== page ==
North Texas showing long-overdue reverence for JFK

Posted Wednesday, Nov. 21, 2012  comments  Print Reprints

Topics: Texas, North Texas

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kennedy DALLAS -- Dallas and Texas tried to forget the Kennedy assassination.

But the world demanded we remember.

A half-century later, city and county leaders will host a rare memorial ceremony next year at Dealey Plaza, meaning that for at least 45 minutes, dignity will displace souvenir hawkers and grassy-knoll nuts.

Nobody would dare say Dallas or Fort Worth is marketing the anniversary. Yet our cities obviously want to send a message of reverence about President John F. Kennedy's death on Nov. 22, 1963.

"This story is going to be told, and it's important that it be told by Dallas," former Mayor Ron Kirk said Tuesday. Now an ambassador and U.S. trade representative, he said his TV interviews elsewhere often include the Dallas theme and the Zapruder assassination film clip.

Current Mayor Mike Rawlings, a former Pizza Hut executive, spelled out the purpose.

"The story of Dallas' growth and success can only be understood in the context of this unspeakable tragedy," he said.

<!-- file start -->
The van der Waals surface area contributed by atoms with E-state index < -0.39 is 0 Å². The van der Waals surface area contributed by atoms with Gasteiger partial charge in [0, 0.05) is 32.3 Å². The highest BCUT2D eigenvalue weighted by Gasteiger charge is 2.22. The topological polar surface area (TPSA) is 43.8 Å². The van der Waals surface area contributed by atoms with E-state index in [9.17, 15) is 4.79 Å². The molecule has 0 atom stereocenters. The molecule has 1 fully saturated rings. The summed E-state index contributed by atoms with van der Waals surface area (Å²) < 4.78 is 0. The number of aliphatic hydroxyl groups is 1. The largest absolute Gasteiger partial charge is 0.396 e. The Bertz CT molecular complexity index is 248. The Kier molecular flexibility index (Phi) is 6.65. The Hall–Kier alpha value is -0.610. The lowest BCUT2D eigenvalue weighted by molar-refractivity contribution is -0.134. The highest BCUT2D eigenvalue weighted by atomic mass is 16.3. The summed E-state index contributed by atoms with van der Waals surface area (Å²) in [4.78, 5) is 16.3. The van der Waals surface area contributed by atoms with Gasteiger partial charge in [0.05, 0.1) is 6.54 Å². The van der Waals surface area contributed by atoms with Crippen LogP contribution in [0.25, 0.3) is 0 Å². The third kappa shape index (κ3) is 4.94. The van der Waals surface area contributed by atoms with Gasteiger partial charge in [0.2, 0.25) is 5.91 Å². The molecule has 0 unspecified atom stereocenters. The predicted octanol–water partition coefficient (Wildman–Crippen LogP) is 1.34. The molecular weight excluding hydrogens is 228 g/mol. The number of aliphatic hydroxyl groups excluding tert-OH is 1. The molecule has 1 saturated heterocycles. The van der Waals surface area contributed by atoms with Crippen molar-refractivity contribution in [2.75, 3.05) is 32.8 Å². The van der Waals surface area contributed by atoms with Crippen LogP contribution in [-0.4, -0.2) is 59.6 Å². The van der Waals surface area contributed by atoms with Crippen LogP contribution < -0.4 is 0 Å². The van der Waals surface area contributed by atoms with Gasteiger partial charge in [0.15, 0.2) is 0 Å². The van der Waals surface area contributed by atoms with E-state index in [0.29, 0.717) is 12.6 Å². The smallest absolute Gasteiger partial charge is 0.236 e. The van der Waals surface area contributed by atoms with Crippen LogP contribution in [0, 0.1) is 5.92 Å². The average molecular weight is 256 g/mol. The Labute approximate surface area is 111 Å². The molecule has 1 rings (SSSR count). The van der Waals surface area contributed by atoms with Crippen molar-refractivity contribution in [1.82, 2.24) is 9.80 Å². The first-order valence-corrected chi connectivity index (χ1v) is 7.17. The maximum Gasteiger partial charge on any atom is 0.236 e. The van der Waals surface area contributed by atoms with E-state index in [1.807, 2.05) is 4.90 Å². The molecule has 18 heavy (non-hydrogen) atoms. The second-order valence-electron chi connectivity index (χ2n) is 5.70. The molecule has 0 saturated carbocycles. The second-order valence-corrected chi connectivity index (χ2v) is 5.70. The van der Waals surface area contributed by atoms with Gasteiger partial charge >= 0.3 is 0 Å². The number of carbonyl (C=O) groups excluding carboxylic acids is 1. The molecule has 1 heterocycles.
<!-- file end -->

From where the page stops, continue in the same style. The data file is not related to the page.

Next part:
In other words, Dallas itself is on show.

The announcement for "The 50th," the ceremony marking the assassination, seemed at times like a Super Bowl news conference, with discussions of security, free-speech zones and street blockades.

A Dallas foundation has donated $500,000 for security. Crowds will be diverted to remote video-viewing locations around downtown, with protesters sent to City Hall.

National news coverage is a given. President Barack Obama has not said whether he will come, both Kirk and state Sen. Royce West said.

(Fort Worth will mark the anniversary by re-staging Kennedy's Chamber of Commerce breakfast in what is now the Hilton Fort Worth, where a new JFK Tribute statue stands on the plaza outside.)

Among the Dallas news conference guests Tuesday was former Fort Worth Press reporter Julian Read, Gov. John Connally's press secretary in 1963.

He pointed out that it took 25 years before Dallas County officials opened the Sixth Floor Museum.

"The fact is, for years there was nothing meaningful here to remember the assassination," he said.

"So many other voices dominated the dialogue -- the movies, the conspiracy authors. I'm proud Dallas finally stepped up to do something positive."

This welcome is not only about Dallas.

Bud Kennedy's column appears Sundays, Wednesdays and Fridays. 817-390-7538

Twitter: @budkennedy

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